“Joker”: A Balance of Catastrophe and Elegance

Joaquin Phoenix Portrays the Villain in Fresh Take on the Classic Character

Karma Westbard

Alexander Deng, Contributing Writer

Rating: 4/5 Falcons

Todd Phillips’ Joker is set apart from other films, as it is a uniquely polarizing spin on the tried-and-true superhero movie formula. A character study of the iconic villain, with actor Joaquin Phoenix portraying Arthur Fleck and his transformation from failed comedian to the Joker is a dark and grimy story that is as bold and shocking as it is oddly beautiful. 

The story follows a mentally ill man struggling to find human connection in a lonely world. We watch as Fleck is forced through unhappy circumstances, turning from a creepy man rejected by society into a mentally insane criminal-to-be. The movie is nothing but magnetic, impossible to look away from, with Fleck’s character carrying an aura that is frankly gross and disturbing. His subtle mannerisms, his maniac laugh, and his gaunt and sickly body all indicate to the audience that they are watching a man’s soul die. Fleck is not a traditional villain. Rather, Phoenix’s Joker is morally ambiguous, luring in the audience’s sympathy with a bleak backstory and a painful depiction of societal rejection, yet demolishing that sympathy entirely through unsettling actions and violence that I couldn’t help but look away from. We see Fleck as human at first, yet his slow descent into madness and the anticipation for the moment he will finally snap is what is so alluring about this film.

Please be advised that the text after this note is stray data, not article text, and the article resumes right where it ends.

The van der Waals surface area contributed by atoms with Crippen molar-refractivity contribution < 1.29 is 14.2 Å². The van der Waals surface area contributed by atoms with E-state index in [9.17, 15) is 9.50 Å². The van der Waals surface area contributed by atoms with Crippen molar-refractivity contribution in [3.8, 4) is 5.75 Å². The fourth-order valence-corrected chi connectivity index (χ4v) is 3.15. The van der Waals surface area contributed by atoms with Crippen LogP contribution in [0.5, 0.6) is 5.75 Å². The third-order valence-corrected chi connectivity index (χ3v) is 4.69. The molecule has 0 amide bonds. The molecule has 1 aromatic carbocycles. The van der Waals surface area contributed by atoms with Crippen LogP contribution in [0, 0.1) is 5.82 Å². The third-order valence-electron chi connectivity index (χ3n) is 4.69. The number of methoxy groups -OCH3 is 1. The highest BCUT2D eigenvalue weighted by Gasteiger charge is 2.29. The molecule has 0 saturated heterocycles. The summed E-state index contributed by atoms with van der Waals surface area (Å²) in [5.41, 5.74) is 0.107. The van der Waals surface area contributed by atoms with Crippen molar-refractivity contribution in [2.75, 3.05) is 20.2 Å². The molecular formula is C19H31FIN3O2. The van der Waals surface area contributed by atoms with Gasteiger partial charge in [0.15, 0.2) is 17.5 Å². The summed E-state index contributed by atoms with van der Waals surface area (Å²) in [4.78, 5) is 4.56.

Phoenix’s Joker is morally ambiguous, luring in the audience’s sympathy. ”

This delicate balance between total chaos and glimpses of his humanity is aided by an incredible soundtrack by Hildur Guðnadóttir. Guðnadóttir employs clashing melodies, off-tone strings, and a warped, distressed sound in her score,.The setting of a grimy, corrupt, 1970s Gotham further helps this symmetry. Arthur Fleck is not the protagonist, and watching the degradation of his sanity rather than see his insanity from the start is what makes his version of Joker a breath of fresh air. However, this movie is not without flaws. 

Controversial because of its potential to be a catalyst for mass shootings and its glorification of violence, Joker laments the tragedy of the social outcast, glorifying Fleck’s rise to fame using violence to get revenge against the elite. Yet it toes the line between a socially applicable metaphor and a questionable ideology, one that can easily be taken the wrong way. This is not the impression that the movie will leave on most audiences, though. In the end, Joker is an exhilarating psychological thriller that takes an already complex character and adds a deeper, much more frightening layer we haven’t seen before. 

This piece also appears in our October 2019 print edition.